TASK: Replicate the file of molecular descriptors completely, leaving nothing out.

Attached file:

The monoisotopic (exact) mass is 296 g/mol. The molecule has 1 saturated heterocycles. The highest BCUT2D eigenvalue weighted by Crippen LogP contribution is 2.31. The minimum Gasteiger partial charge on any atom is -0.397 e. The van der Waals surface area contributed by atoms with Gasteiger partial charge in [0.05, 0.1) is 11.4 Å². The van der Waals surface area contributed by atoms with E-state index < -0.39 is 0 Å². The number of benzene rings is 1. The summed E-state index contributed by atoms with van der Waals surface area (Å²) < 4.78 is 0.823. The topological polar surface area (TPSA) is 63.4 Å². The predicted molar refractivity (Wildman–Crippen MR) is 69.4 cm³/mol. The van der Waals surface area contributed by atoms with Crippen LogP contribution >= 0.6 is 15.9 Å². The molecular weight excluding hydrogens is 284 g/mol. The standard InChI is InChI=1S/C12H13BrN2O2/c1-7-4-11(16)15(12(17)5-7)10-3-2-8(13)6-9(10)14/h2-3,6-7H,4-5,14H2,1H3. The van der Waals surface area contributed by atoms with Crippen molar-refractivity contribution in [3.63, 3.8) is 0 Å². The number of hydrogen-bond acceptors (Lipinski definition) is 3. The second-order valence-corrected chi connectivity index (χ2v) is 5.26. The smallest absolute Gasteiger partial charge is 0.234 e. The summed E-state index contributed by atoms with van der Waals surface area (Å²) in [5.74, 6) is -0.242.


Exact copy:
The monoisotopic (exact) mass is 296 g/mol. The molecule has 1 saturated heterocycles. The highest BCUT2D eigenvalue weighted by Crippen LogP contribution is 2.31. The minimum Gasteiger partial charge on any atom is -0.397 e. The van der Waals surface area contributed by atoms with Gasteiger partial charge in [0.05, 0.1) is 11.4 Å². The van der Waals surface area contributed by atoms with E-state index < -0.39 is 0 Å². The number of benzene rings is 1. The summed E-state index contributed by atoms with van der Waals surface area (Å²) < 4.78 is 0.823. The topological polar surface area (TPSA) is 63.4 Å². The predicted molar refractivity (Wildman–Crippen MR) is 69.4 cm³/mol. The van der Waals surface area contributed by atoms with Crippen LogP contribution >= 0.6 is 15.9 Å². The molecular weight excluding hydrogens is 284 g/mol. The standard InChI is InChI=1S/C12H13BrN2O2/c1-7-4-11(16)15(12(17)5-7)10-3-2-8(13)6-9(10)14/h2-3,6-7H,4-5,14H2,1H3. The van der Waals surface area contributed by atoms with Crippen molar-refractivity contribution in [3.63, 3.8) is 0 Å². The number of hydrogen-bond acceptors (Lipinski definition) is 3. The second-order valence-corrected chi connectivity index (χ2v) is 5.26. The smallest absolute Gasteiger partial charge is 0.234 e. The summed E-state index contributed by atoms with van der Waals surface area (Å²) in [5.74, 6) is -0.242.